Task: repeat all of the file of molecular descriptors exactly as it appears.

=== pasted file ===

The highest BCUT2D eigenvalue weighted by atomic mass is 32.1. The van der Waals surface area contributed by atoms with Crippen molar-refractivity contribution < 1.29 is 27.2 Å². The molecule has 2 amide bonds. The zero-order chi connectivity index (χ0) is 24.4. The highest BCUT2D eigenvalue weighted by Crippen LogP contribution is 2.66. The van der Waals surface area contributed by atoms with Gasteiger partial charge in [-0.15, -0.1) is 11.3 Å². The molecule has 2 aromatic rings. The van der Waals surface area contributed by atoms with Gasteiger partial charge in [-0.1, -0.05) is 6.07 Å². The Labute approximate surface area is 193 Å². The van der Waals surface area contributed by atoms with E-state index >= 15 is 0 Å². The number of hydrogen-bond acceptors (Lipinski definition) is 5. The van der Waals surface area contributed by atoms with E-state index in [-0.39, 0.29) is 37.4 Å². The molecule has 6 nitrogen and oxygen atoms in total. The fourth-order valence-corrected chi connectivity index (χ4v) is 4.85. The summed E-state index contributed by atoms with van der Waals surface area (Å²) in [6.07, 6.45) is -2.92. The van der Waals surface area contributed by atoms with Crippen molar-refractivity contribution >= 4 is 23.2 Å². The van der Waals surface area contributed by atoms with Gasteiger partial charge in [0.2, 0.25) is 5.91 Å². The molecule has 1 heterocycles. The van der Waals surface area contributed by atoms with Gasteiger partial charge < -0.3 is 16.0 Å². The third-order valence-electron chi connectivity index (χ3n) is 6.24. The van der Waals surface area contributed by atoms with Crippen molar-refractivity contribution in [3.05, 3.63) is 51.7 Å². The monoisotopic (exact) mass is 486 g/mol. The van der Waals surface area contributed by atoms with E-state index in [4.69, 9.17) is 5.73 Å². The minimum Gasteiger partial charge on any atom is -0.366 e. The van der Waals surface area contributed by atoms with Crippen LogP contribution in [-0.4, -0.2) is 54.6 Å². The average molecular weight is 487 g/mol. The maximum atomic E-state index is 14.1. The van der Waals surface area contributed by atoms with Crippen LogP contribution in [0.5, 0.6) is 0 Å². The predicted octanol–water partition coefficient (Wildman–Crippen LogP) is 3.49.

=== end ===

The highest BCUT2D eigenvalue weighted by atomic mass is 32.1. The van der Waals surface area contributed by atoms with Crippen molar-refractivity contribution < 1.29 is 27.2 Å². The molecule has 2 amide bonds. The zero-order chi connectivity index (χ0) is 24.4. The highest BCUT2D eigenvalue weighted by Crippen LogP contribution is 2.66. The van der Waals surface area contributed by atoms with Gasteiger partial charge in [-0.15, -0.1) is 11.3 Å². The molecule has 2 aromatic rings. The van der Waals surface area contributed by atoms with Gasteiger partial charge in [-0.1, -0.05) is 6.07 Å². The Labute approximate surface area is 193 Å². The van der Waals surface area contributed by atoms with E-state index >= 15 is 0 Å². The number of hydrogen-bond acceptors (Lipinski definition) is 5. The van der Waals surface area contributed by atoms with E-state index in [-0.39, 0.29) is 37.4 Å². The molecule has 6 nitrogen and oxygen atoms in total. The fourth-order valence-corrected chi connectivity index (χ4v) is 4.85. The summed E-state index contributed by atoms with van der Waals surface area (Å²) in [6.07, 6.45) is -2.92. The van der Waals surface area contributed by atoms with Crippen molar-refractivity contribution >= 4 is 23.2 Å². The van der Waals surface area contributed by atoms with Gasteiger partial charge in [0.2, 0.25) is 5.91 Å². The molecule has 1 heterocycles. The van der Waals surface area contributed by atoms with Gasteiger partial charge < -0.3 is 16.0 Å². The third-order valence-electron chi connectivity index (χ3n) is 6.24. The van der Waals surface area contributed by atoms with Crippen molar-refractivity contribution in [3.05, 3.63) is 51.7 Å². The monoisotopic (exact) mass is 486 g/mol. The van der Waals surface area contributed by atoms with E-state index in [4.69, 9.17) is 5.73 Å². The minimum Gasteiger partial charge on any atom is -0.366 e. The van der Waals surface area contributed by atoms with Crippen LogP contribution in [-0.4, -0.2) is 54.6 Å². The average molecular weight is 487 g/mol. The maximum atomic E-state index is 14.1. The van der Waals surface area contributed by atoms with Crippen LogP contribution in [0.5, 0.6) is 0 Å². The predicted octanol–water partition coefficient (Wildman–Crippen LogP) is 3.49.